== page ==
RCF's working capital depends on its subsidy payment: Umesh Dhatrak, CMD
With the introduction of DBT, we become eligible for payment of subsidies only if the fertiliser is sold to the farmers through POS machine, says Umesh Dhatrak, Chairman & Managing Director, Rashtriya Chemicals & Fertilizers Ltd., during an interview with Zee Business.
With the introduction of DBT, we become eligible for payment of subsidies only if the fertiliser is sold to the farmers through POS machine, says Umesh Dhatrak, Chairman & Managing Director, Rashtriya Chemicals & Fertilizers Ltd. During an interview with Swati Khandelwal, Zee Business, Dhatrak said, "We are competing with low-cost imports from other countries by optimizing our costs". Edited Excerpts:
Q: Fertiliser sector has a substantial subsidy due. Can you provide an expected timeline by which you will receive it through DBT (Direct Benefit Transfer)?
A: Fertiliser sale happens only through DBT. We get eligible for the subsidy payment only if the fertilizer is sold to the farmers through POS machine. Much time is not required to get the subsidy outstanding if the fertiliser is sold through POS machines.
Q: How will it impact your working capital and profit?
A: Working capital depends on our subsidy payment. And, the only thing that has happened with the introduction of DBTs is that we get eligible for payment of subsidies only when fertiliser is sold through POS machines to farmers. Thus, it takes some time and once it is sold to farmers through the POS machines then much time is not required for receipt of the subsidy payment.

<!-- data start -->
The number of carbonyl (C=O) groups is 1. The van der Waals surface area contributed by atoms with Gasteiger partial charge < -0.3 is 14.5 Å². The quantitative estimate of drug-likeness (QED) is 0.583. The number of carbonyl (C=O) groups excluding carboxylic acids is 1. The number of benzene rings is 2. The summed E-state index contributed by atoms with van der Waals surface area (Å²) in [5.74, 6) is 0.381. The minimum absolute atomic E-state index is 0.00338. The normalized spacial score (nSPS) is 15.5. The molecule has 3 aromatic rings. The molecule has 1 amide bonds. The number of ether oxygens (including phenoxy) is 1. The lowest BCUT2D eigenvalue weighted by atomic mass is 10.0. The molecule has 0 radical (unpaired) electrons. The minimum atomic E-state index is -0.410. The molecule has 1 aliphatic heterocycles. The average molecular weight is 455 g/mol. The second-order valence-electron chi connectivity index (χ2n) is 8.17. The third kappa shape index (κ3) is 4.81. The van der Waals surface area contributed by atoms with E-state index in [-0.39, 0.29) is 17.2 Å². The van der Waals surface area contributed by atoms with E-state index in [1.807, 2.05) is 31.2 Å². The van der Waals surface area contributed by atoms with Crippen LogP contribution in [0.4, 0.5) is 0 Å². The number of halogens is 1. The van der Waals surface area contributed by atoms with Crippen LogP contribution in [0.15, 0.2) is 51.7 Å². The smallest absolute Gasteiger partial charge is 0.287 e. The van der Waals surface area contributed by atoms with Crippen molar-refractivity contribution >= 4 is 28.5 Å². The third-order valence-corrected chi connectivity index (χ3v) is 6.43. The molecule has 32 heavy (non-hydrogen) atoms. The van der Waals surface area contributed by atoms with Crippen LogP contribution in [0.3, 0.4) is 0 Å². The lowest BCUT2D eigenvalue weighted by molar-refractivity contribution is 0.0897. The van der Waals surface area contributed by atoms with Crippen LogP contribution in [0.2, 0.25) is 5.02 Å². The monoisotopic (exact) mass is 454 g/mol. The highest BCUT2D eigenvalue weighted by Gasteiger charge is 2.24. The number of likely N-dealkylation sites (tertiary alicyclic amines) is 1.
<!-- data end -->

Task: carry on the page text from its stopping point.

Q: Is the government looking at divestment of RCF?
A: No. RCF is yet not named in the divestment list. Already, there is a public holding on 25% shares of RCF while the remaining 75% is held by the government.
Q: Did good monsoons have any impact on the demand of fertilisers?
A: Fertiliser is in good demand and it is available in the market and there is no shortage for it. Although monsoon was a bit late but has been a good one, however, there were floods in some areas. Uncertainty of Monsoon affects fertiliser sales in our country.
Q: What is your current debt level and how much do you plan to reduce it by the end of FY20?
A: Our debt requirements are needed for our working capital. It, debt levels, moves up and down as per the requirement of our projects, internal and joint venture projects.
Q: You have garnered about Rs500 crore by selling a land parcel in recent past. Do you have any further plans to sell land, if yes, then tell about the value that will be garnered through this sell?
A: No, we don't have any access land and there is no point to sell any land as it is required for our factory and township.
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Q: Can you give us an outlook on the chemical business? What sort of margins are you expecting there?
A: Chemical business market is very low. But, we are supposed to compete with low-cost imports from other countries, where gas is available at cheap rates, which reduces their cost of the production cost of chemical. Interestingly, their products are being imported to India and we are supposed to compete with it. We procure gas, LNG from the open market at the rate of around $10-11/MMBtu, however, the chemical producers of those countries, where gas is available in abundance, procure the gas at the rate of $2/MMBtu. Despite this, we competing with them by optimizing our costs.
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